You’d think that the AMA (American Medical Association) would be looking out for its physician members.  But you’d be wrong.  The AMA spews the same data as everyone else, despite the fact that it misrepresents every physician in the US.  That means that their article published as Health Care Trends 2008 has no one looking any more deeply int the reported data than the seemingly corrupt congress we have in Washington.  The Tea Party is making headlines all across the US because the citizenship has had enough.  Corruption, taxation without representation, Capitol Hill turning a deaf ear on their constituency. Washington has lost touch with the people.

If we the people have incompetent representation from all of our leadership, who or what are we to believe?  And how can we ever make ANY intelligent decisions, especially about our national leaders?

Doc B

My opinion is free

Advice is worth exactly what you pay for it.

Share

‘‘Patient Protection and Affordable Care Act’’ Part I

So lets get started. The actual meat of the Senate version of the health care bill starts on page 16. Pages 2-15 are an “index” of section numbers, much like page numbers but with specific reference to certain portions of the text and not an actual page number, per se. My review is based on page numbers; mostly because it’s easier for me. If a section crosses page numbers, I’ll complete that section and pick up the remainder of the page in another post. If you would like to follow along as we review together, here is the link to the bill from the democratic senators website.

The first section tells us that insurers are not allowed to establish lifetime limits of coverage or set “unreasonable” annual limits on beneficiaries, but fails to tell us what “unreasonable” is. If a service is not part of the basic essential package of benefits required, insurers may impose lifetime and individual limits for those services. This section also says that an insurer cannot rescind a members benefits once enrolled, unless that person commits fraud or makes an act of intentional misrepresentation. But they can cancel your insurance with prior notice, as permitted under section 2702(c) or 2742 (b). So in effect, they can cancel you with prior notice.

This next section is even better. Instead of paraphrasing it, I decided to include it in it’s entirety so everyone can see just how ridiculous this is. I’m also including the link to the Task Force they mention. You definitely need to read that. Look through the list and pick a disease or diseases that you or someone you know may be concerned about. Check the recommendations for screening. Wow!

SEC. 2713. COVERAGE OF PREVENTIVE HEALTH SERVICES. ‘‘(a) IN GENERAL.—A group health plan and a health insurance issuer offering group or individual health insurance coverage shall provide coverage for and shall not impose any cost sharing requirements for—‘‘(1) evidence-based items or services that have in effect a rating of ‘A’ or ‘B’ in the current recommendations of the United States Preventive Services Task Force;‘‘ (2) immunizations that have in effect a recommendation from the Advisory Committee on Immunization Practices of the Centers for Disease Control and Prevention with respect to the individual involved; and ‘‘(3) with respect to infants, children, and adolescents, evidence-informed preventive care and screenings provided for in the comprehensive guidelines supported by the Health Resources and Services Administration.‘‘(b) INTERVAL.— ‘‘(1) IN GENERAL.—The Secretary shall establish a minimum interval between the date on which a recommendation described in subsection (a)(1) or (a)(2) or a guideline under subsection (a)(3) is issued and the plan year with respect to which the requirement described in subsection (a) is effective with respect to the service described in such recommendation or guideline. ‘‘(2) MINIMUM.—The interval described in paragraph (1) shall not be less than 1 year.The previous section is saying that any new recommendation made by the task force must wait at LEAST one year before being included as a covered, no “cost sharing”, benefit. By that time the research and literature will have likely changed and we’ll all be receiving a free benefit that covers an outdated treatment or recommendation. It could actually be found to be harmful. Thanks!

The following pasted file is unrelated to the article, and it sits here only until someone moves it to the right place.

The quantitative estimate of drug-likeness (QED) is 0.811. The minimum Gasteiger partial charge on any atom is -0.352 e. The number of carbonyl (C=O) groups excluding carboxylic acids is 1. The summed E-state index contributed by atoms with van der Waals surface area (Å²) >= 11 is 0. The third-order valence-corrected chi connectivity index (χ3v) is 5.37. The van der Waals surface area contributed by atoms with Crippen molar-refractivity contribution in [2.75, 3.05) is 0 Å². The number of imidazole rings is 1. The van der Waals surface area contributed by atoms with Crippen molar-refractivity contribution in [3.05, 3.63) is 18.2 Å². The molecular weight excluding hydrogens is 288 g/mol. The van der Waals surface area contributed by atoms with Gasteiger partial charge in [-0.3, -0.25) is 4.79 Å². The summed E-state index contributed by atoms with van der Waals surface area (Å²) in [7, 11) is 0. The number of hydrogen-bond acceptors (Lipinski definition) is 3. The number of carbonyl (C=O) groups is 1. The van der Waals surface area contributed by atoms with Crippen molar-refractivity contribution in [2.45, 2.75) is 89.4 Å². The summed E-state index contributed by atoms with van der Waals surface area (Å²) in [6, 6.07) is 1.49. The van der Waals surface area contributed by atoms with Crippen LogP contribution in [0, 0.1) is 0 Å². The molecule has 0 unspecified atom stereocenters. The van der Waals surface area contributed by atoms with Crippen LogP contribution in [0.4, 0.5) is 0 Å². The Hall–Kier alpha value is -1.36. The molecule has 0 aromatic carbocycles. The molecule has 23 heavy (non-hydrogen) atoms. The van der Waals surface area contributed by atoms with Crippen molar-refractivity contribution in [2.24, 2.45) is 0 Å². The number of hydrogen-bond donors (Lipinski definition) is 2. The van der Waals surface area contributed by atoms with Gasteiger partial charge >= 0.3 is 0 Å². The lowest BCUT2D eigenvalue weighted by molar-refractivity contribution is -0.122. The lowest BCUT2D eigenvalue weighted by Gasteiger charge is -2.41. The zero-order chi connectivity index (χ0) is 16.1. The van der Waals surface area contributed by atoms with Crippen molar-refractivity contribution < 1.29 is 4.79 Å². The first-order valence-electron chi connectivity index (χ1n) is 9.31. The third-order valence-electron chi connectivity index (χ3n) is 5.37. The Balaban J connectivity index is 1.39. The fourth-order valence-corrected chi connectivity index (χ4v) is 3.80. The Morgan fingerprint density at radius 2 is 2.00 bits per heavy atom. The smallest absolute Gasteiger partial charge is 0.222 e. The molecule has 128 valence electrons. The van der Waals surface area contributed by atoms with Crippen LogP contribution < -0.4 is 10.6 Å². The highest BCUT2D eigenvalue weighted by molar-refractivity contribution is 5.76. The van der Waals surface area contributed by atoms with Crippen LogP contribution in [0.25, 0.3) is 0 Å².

Sec 2715. DEVELOPMENT AND UTILIZATION OF UNIFORMEXPLANATION OF COVERAGE DOCUMENTS AND STANDARDIZED DEFINITIONS.Wow! Really big words that mean that all of the insurers are going to be forced to provide members or insureds (you) with a complete, concise summary of benefits and coverage, that is culturally appropriate, not smaller than 12pt type, contain insurance and medical definitions, description of coverages including those requiring cost sharing, deductibles, copays, renewals and only be four pages long. The bill took almost four pages to say what had to be contained in the four pages and didn’t go into any detail. It also states that it must be culturally appropriate and able to be understood by a typical plan participant. They cant tell the insurers what to do in less space than they want the insurers to do it, with much greater detail and under penalty of law or prohibiting them from participation.

What the hell are they thinking?

Doc B.

My opinion is free.
Advice is worth exactly what you pay for it.

Share